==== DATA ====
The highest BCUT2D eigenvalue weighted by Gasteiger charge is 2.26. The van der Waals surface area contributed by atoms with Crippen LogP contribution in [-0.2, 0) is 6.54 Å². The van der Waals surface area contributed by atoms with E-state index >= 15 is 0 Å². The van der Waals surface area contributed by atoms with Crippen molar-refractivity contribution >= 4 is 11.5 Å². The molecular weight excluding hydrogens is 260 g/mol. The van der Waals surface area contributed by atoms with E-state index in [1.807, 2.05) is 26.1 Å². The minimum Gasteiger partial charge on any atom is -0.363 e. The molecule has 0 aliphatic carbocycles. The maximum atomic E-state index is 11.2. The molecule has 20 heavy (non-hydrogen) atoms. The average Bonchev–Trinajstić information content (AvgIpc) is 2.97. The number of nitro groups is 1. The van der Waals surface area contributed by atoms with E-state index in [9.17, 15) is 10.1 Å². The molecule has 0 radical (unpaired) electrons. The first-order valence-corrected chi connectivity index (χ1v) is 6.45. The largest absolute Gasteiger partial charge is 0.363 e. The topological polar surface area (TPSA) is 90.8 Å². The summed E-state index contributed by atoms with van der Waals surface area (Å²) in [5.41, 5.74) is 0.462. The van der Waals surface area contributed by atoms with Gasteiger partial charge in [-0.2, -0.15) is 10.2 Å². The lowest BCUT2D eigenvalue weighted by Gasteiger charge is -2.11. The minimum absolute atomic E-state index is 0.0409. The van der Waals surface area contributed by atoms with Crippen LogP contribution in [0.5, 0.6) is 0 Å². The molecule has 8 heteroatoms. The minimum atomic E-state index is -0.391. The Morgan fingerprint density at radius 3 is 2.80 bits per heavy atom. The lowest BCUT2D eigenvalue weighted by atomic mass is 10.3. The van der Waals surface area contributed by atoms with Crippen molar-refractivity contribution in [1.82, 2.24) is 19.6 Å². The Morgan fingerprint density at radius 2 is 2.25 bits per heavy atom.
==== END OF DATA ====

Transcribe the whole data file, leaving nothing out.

The highest BCUT2D eigenvalue weighted by Gasteiger charge is 2.26. The van der Waals surface area contributed by atoms with Crippen LogP contribution in [-0.2, 0) is 6.54 Å². The van der Waals surface area contributed by atoms with E-state index >= 15 is 0 Å². The van der Waals surface area contributed by atoms with Crippen molar-refractivity contribution >= 4 is 11.5 Å². The molecular weight excluding hydrogens is 260 g/mol. The van der Waals surface area contributed by atoms with E-state index in [1.807, 2.05) is 26.1 Å². The minimum Gasteiger partial charge on any atom is -0.363 e. The molecule has 0 aliphatic carbocycles. The maximum atomic E-state index is 11.2. The molecule has 20 heavy (non-hydrogen) atoms. The average Bonchev–Trinajstić information content (AvgIpc) is 2.97. The number of nitro groups is 1. The van der Waals surface area contributed by atoms with E-state index in [9.17, 15) is 10.1 Å². The molecule has 0 radical (unpaired) electrons. The first-order valence-corrected chi connectivity index (χ1v) is 6.45. The largest absolute Gasteiger partial charge is 0.363 e. The topological polar surface area (TPSA) is 90.8 Å². The summed E-state index contributed by atoms with van der Waals surface area (Å²) in [5.41, 5.74) is 0.462. The van der Waals surface area contributed by atoms with Gasteiger partial charge in [-0.2, -0.15) is 10.2 Å². The lowest BCUT2D eigenvalue weighted by Gasteiger charge is -2.11. The minimum absolute atomic E-state index is 0.0409. The van der Waals surface area contributed by atoms with Crippen LogP contribution in [0.5, 0.6) is 0 Å². The molecule has 8 heteroatoms. The minimum atomic E-state index is -0.391. The Morgan fingerprint density at radius 3 is 2.80 bits per heavy atom. The lowest BCUT2D eigenvalue weighted by atomic mass is 10.3. The van der Waals surface area contributed by atoms with Crippen molar-refractivity contribution in [1.82, 2.24) is 19.6 Å². The Morgan fingerprint density at radius 2 is 2.25 bits per heavy atom.